1. Code Civ.Proc. § 1282: ‘A party aggrieved by the failure, neglect or refusal of another to perform under an agreement in writing providing for arbitration may petition any superior court of the county or city and county where either party resides, for an order directing that such arbitration proceed in the manner provided for in such agreement. Five days' notice in writing of the hearing of such application shall be served personally upon the party in default. The court shall hear the parties, and upon being satisfied that the making of the agreement or such failure to comply therewith is not in issue, shall make an order directing the parties to proceed to arbitration in accordance with the terms of the agreement. If the making of the agreement or the default be in issue an order shall be made directing a summary trial thereof. Where such an issue is raised, the party alleged to be in default, may, on or before the return day of the notice of application, demand a jury trial of such issue, and if such demand be made, said court shall make an order referring the issue or issues to a jury called and impaneled in the manner provided for the trial of actions at law. If no jury trial be demanded said court shall hear and determine such issue. If the finding be that no agreement in writing providing for arbitration was made, or that there is no default in proceeding thereunder, the proceeding shall be dismissed. If the finding be that a written provision for arbitration was made and there is a default in proceeding thereunder, an order shall be made summarily directing the parties to proceed with the arbitration in accordance with the terms thereof.’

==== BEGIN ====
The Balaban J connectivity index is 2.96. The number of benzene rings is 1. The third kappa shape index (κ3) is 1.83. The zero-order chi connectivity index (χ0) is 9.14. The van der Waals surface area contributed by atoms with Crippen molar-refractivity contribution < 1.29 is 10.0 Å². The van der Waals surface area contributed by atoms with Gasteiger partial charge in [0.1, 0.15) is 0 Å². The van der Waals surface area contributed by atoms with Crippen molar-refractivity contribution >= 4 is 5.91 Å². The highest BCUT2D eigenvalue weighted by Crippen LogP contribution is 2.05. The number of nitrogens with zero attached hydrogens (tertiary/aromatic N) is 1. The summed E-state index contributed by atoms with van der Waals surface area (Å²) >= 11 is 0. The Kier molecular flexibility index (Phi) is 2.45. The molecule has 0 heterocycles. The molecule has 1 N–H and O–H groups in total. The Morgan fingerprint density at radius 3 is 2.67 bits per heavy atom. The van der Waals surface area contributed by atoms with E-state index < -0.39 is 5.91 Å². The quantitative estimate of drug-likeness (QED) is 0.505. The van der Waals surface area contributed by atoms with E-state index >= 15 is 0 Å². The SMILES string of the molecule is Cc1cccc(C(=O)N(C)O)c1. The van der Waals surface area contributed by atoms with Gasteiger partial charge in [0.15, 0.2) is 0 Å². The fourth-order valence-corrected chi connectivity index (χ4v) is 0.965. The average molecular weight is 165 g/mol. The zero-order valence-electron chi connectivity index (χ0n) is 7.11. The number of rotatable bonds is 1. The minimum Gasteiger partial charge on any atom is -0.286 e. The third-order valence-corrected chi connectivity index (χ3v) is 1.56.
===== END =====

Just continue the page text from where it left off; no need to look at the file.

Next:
2. Apparently no express finding was made to the above effect; however, appellant does not make a point of the failure to do so, conceding that ‘(i)n substance and effect the trial court upheld the first affirmative defense of no cause of action being alleged in the third amended petition.’ (Opening Brief, p. 4.)
WOOD, P. J., and FOURT, J., concur.